All this happened in my first three days in the community. It has been a rude introduction to the needs of the people and the complexity of cultural situations. We have fourteen more children to find and follow up with. I am also providing the organization with further data on all of the children involved in the study. Chronic malnutrition is rampant, with 63% of those measured fitting guidelines for moderate to severe stunting. I pray that we are able to make a difference for these children and families.

Tomorrow my hosts and I will attend a community meeting to promote upcoming dental health fairs. 

MDG4 Gates Foundation

Five years ago, Save the Children asked me to chair their Newborn and Child Survival Campaign. In 1990, over 12 million kids were dying every year; that is, over 33,000 children were dying every single day from preventable, treatable disease.

Today, the statistics have changed. We have almost cut that number in half. The goal for Millennium Development Goal #4 to reduce child mortality by 2/3 is within our grasp. The numbers show that almost 6.6 million children die per year, or about 18,000 children per day. The good news is that we are making progress.

What are the keys to this progress? With over 40% of the deaths under 5 being attributed to newborn or infant mortality, addressing the need for a skilled birth attendant, keeping the baby warm and dry at birth, and encouraging breastfeeding goes a long way. After the first year, simple interventions such as vaccines and ORT (oral rehydration therapy) combat the number #1 and #2 killers of children in developing nations: pneumonia and diarrhea. Bed nets, nutrition, clean water, and sanitation access have also been key interventions to combat child mortality.

We aren’t there yet. But we are on the way. Join Hope Through Healing Hands and follow us on Twitter to stay up to date on MDG4 and other global health news and why it matters. 

Photo from the Bill and Melinda Gates Foundation website.

Brad Paisley Harmony Award

Saturday night, December 14, Senator Bill Frist, MD, was honored to present Brad Paisley with the Harmony Award at the Nashville 29th annual Symphony Ball. This prestigious prize is given to someone who exemplifies musical excellence and serves the community by making a difference in people's lives.

Hope Through Healing Hands has had the privilege of working with Paisley on the Water=Hope Campaign, which provides clean water to communities in Haiti. Read more about the evening at TasteofCountry.com.

photo by Terry Wyatt, Getty Images

In 2000, Senator William H. Frist, MD, was a founding co-chair with then Senator John Kerry of the first bi-partisan task force on HIV/AIDS, which led to the creation of the groundbreaking PEPFAR plan and ultimately paved the way for the Global Fund, which is dedicated to fighting AIDS, TB, and malaria worldwide. Just a few weeks ago in Washington, DC, a group of international leaders met, including the President of the United States and Bill Gates, to rally financial support for the fourth replenishment of the Global Fund. Sec. Kerry acknowledge the crucial leadership role that Senator Frist provided in the early days of the fight against HIV/AIDS. 

J. Stephen Morrison and Katherine Bliss of the Global Health Policy Center wrote about this meeting and what it means for the global fund in "Refueling the Global Fund."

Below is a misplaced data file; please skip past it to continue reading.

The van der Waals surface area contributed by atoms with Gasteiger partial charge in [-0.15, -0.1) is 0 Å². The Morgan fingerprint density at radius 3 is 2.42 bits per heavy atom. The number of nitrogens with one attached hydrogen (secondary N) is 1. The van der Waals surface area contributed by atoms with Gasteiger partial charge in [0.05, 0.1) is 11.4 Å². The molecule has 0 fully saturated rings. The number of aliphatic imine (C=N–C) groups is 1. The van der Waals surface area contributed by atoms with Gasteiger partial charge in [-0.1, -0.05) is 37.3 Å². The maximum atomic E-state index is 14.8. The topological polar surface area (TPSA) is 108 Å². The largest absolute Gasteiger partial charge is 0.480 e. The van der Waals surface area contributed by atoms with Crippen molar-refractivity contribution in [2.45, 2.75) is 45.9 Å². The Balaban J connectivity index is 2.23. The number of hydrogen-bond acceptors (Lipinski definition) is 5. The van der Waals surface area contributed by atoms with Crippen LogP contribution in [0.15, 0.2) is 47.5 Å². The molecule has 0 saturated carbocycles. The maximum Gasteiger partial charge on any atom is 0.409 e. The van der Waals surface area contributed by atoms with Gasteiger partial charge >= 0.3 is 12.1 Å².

Gayle Smith CSIS

Since the Global Fund to Fight AIDS, Tuberculosis, and Malaria's inception, the US has been a leader in supporting it, and will continue to do so in the future. But why? In this short video, Gayle Smith, Special Assistant to the President and a Senior Director at the National Security Council explains why the Global Fund is important to America and how we're working with other nations to make global health an even more important priority worldwide.

If you want to know more about Senator William H. Frist, MD's involvement on the board of CSIS, watch what he has to say about Health and our Common Humanity

Kate Etue is Director of Communications for Hope Through Healing Hands.

Marie is struggling today in the oppressive Haitian sun.  

It's not that it's hotter than usual today, it's always hot here, but as the baby grows in Marie's womb, he takes the last of the nutrients out of Marie's already depleted body and today she feels it more than ever.  She thinks of her other six children and remembers how hard their births were as she cried out on the dirt floor of her mud hut with only her sister to help her.  She sees the faces of her two little ones that she laid to rest in that same dirt the year before.  

Marie has heard stories of women in the United States, 2 hours away, who give birth in clean hospitals and are given medicines that take away the horrible pain.  The babies there are put into warm clean incubators instead of filthy rags on the dirt floor.  She hears that the mothers and babies there have enough to eat.  But that two hours distance might as well be twenty hours.  Marie lives in Haiti and she is struggling.

Why is it that two countries separated by a mere two hour flight have such vastly different stories?  One of success and comfort and the other of failure and pain.  One with more resources than can be counted and the other with starvation, disease and death.  

Our Maternal Health Clinic seeks to bridge that gap.  By offering food, prenatal vitamins, medical care and counseling, we hope to give mothers like Marie hope.  We presently have funding for 200 pregnant women, giving them similar medical care to the care that American mothers get.  

But Marie is not one of the 200.  She is one of the 1800 who are not in the program.

For $10 per month, you can supply Marie with enough food, prenatal vitamins and medical tests to bridge that gap.  

That's the cost of one movie ticket or two grande, non fat, extra hot 
chai lattes at your favorite coffee house.

With ninety bucks, Marie will thrive during her 9 month pregnancy and her baby will enter this world with a robust cry on a clean blanket.

Donate Now at LiveBeyond

Give Life